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Myrtle Beach Neighborhoods

The Grand Strand/Myrtle Beach area is comprised of 60+ miles of coastline and several neighboring towns, each with its own unique flavor. If you’re looking for restaurants and nightlife, join the other young, budget-conscious families that flock to North Myrtle. Idyllic Pawleys Island, on the other hand, attracts families in search of a quieter atmosphere. Historical Georgetown with its attractive waterfront is an ideal day trip, while Murrells Inlet is the area’s best location for seafood. With so many miles of white sand beaches, there are plenty of opportunities for sunbathing and swimming, no matter where you find yourself along the strand.

Downtown

Myrtle Beach proper is home to a wide array of restaurants, hotels and attractions. Highway 17, Ocean Boulevard and Kings Highway offer numerous options for day and nighttime entertainment, including Broadway at the Beach, plus the ever-popular beaches and ocean-going activities. Beware, however, that this area is one of the Grand Strand’s most congested (expect massive crowds on the beaches during weekend summer months and heavy traffic at rush hour). Reserve hotels at least three months in advance (we recommend calling ahead up to six months if you’re coming during the summer) to secure prime views and rates.

Georgetown

Home to Declaration of Independence signer Thomas Lynch, Georgetown has a rich history, particularly during the Antebellum period, when it was a center of the United States’ rice production before Charleston took top honors. The town suffered greatly during the Reconstruction and Depression and was hit hard by Hurricane Hugo in 1989, but the once sleepy town has since modernized and is now home to a steel mill, picturesque waterfront, and such attractions as the famed Brookgreen Gardens.

Murrells Inlet

Considered the “Seafood Capital of South Carolina,” this small town in Georgetown County is, not surprisingly, primarily a fishing village. Known best for its restaurants, many Grand Strand residents and visitors flock to the popular Restaurant Row, a grouping of award-winning restaurants and barbecque joints along the main street. In recent years, Murrells Inlet has also gained acclaim as an affordable retirement destination. Attractions include the Marsh Walk and numerous restaurants.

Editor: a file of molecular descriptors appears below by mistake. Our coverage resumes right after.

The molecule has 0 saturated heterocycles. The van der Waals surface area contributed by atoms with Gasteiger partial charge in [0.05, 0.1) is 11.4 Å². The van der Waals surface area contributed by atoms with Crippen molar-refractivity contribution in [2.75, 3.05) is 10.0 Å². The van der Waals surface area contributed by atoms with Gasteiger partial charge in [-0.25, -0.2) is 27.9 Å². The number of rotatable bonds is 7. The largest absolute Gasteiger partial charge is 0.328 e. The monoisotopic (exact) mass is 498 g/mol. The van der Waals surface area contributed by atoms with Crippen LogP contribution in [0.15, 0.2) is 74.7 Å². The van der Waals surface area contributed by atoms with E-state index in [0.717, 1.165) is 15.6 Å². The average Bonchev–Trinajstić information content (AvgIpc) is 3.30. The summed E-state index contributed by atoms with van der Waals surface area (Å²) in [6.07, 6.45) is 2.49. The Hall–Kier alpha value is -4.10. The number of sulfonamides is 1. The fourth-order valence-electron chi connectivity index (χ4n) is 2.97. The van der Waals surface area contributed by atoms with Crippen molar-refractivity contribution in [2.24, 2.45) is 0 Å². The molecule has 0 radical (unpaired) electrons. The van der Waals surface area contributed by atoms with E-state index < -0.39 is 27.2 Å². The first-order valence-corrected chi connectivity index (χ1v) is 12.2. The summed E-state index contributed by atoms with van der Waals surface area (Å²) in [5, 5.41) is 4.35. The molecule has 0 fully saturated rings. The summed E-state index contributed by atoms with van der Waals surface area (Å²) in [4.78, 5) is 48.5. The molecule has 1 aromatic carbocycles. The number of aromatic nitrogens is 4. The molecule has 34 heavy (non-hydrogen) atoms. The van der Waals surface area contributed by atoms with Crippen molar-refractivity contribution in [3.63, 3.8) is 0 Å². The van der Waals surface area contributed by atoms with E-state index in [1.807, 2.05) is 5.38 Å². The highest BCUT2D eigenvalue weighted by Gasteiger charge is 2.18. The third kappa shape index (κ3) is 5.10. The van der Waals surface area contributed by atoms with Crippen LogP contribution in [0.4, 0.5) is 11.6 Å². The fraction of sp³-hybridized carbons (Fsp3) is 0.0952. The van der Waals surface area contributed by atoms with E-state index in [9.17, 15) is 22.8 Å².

North Myrtle Beach

Slightly north of Myrtle Beach proper, North Myrtle Beach offers numerous fun and hotel options, plus popular attractions including Barefoot Landing, the Alabama Theater and Dolly Parton’s Dixie Stampede. Slightly less crowded than the downtown area; younger crowds and families often choose this destination for its slightly more PG-rated entertainment options and budget-friendly hotels and resorts.

Pawleys Island

One of the last towns in the Grand Strand area to be developed, this four-mile long island is the quietest with a population of less than 200 people. The picturesque beaches are the reason this area is famous and, as a bonus, the winds tend to keep mosquitoes at bay. Connected to the mainland by two small bridges (separated from the mainland by a salt marsh and accessible by two short causeways), the town is most famous for its namesake Pawleys Island Hammocks, which are unfortunately no longer made on island. The area has been hard-hit by several hurricanes, including Hugo in 1989. Local legend says that “Gray Man,” a friendly ghost, is often seen walking along the beach before strong storms.

Garden City/Surfside Beach

Located between downtown and Pawley’s Island / Murrells Inlet, these neighborhoods offer a number of family-friendly attractions and numerous beachfront vacation homes for rental. Like North Myrtle, the two towns are slightly more affordable than Downtown proper. Generally speaking, this is the place to go for a relaxed, residential vibe (you won’t find too many amusement-park style attractions here).
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